More Power in the Pool
Let’s start with some trivia. Did you know that the sailfish has been clocked swimming at 68 miles an hour? That makes this marine creature the fastest swimming animal on earth.
Now, while human speed and power in the water pales into insignificance compared to these streamlined seafarer’s, there are a number of key features of the swimming method of a sailfish that can be applied to humans, in order to achieve increased power in the pool.
Firstly, not only do sailfish have an incomparably streamlined body, they also make physical adjustments during swimming to reduce any resistance…and you can do the same.
In freestyle, backstroke and breaststroke, it is important to keep your kicks tight in order to reduce resistance. This can be achieved by not bending the knees too much and in breaststroke specifically, keeping the knees inside the hips. It is also important to keep that head down when in motion. Not only does it help keep the body aligned and therefore streamlined, it also reduces surface drag and subsequently allows you to generate more power.
When in full flight, sailfish have a rhythmic frequency with which they beat their tails. This allows them to generate consistency with both the speed and power of their swimming technique. Once again, you can also adapt this into your method.
Not only do you want to kick your legs as quickly as possible, you should also develop a rhythm to the kick. This allows you to generate steady power rather than finding your strength in short bursts.
One key element of improving your power in the water is to focus on key parts of your body when hitting the gym. It is generally assumed that there are five key muscles that you should work on to improve your strength when swimming;
Your core muscles (basically your abdominals) should be strengthened to ensure that you can hold a streamlined position at the top of the water. Weak core muscles can result in an irregular body shape and subsequently, unwanted drag.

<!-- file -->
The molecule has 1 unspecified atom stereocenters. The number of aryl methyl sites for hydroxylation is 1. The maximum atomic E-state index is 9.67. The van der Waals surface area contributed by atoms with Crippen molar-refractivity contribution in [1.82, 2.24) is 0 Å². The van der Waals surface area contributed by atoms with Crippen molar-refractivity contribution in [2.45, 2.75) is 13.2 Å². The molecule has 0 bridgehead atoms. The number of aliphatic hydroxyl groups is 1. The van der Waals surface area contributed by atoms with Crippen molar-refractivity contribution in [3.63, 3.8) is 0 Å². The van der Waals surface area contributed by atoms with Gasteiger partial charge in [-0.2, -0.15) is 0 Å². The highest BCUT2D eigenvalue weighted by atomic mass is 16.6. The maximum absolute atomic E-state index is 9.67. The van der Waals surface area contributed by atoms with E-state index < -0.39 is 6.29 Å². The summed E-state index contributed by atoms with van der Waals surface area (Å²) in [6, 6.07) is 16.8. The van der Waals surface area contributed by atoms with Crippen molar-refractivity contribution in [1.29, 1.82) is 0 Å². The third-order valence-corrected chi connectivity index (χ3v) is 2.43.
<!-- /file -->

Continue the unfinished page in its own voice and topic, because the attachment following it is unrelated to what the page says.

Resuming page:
Strengthening your latissimus dorsi (more commonly known as ‘lats’; the muscles in the middle of your back) is essential if you are looking to improve your power in the pool. These muscles play a vitally important role in all strokes as you pull the water past you.
By working on improving the strength in your triceps, you will be able to improve the power on your final push as you move your arms from above your head to down by your hips. The same can also be said for the pectoral muscles, which need significant strengthening in order to help stabilise your strokes. By doing this, you will not be using excess energy trying to centre your body in the water.
The final key muscle group that should be worked on to improve power in the pool is your quadriceps, essentially the muscles at the top of your legs. By having strong quads, you can gain extra power when starting a swim and also when turning at the end wall.
While improving your swimming power will require considerable amounts of practice and training, you will soon start to see a difference in your ability. Consider taking to the pool with a partner who can spot you, time you and offer advice from a different perspective – you will be swimming like a sailfish in no time!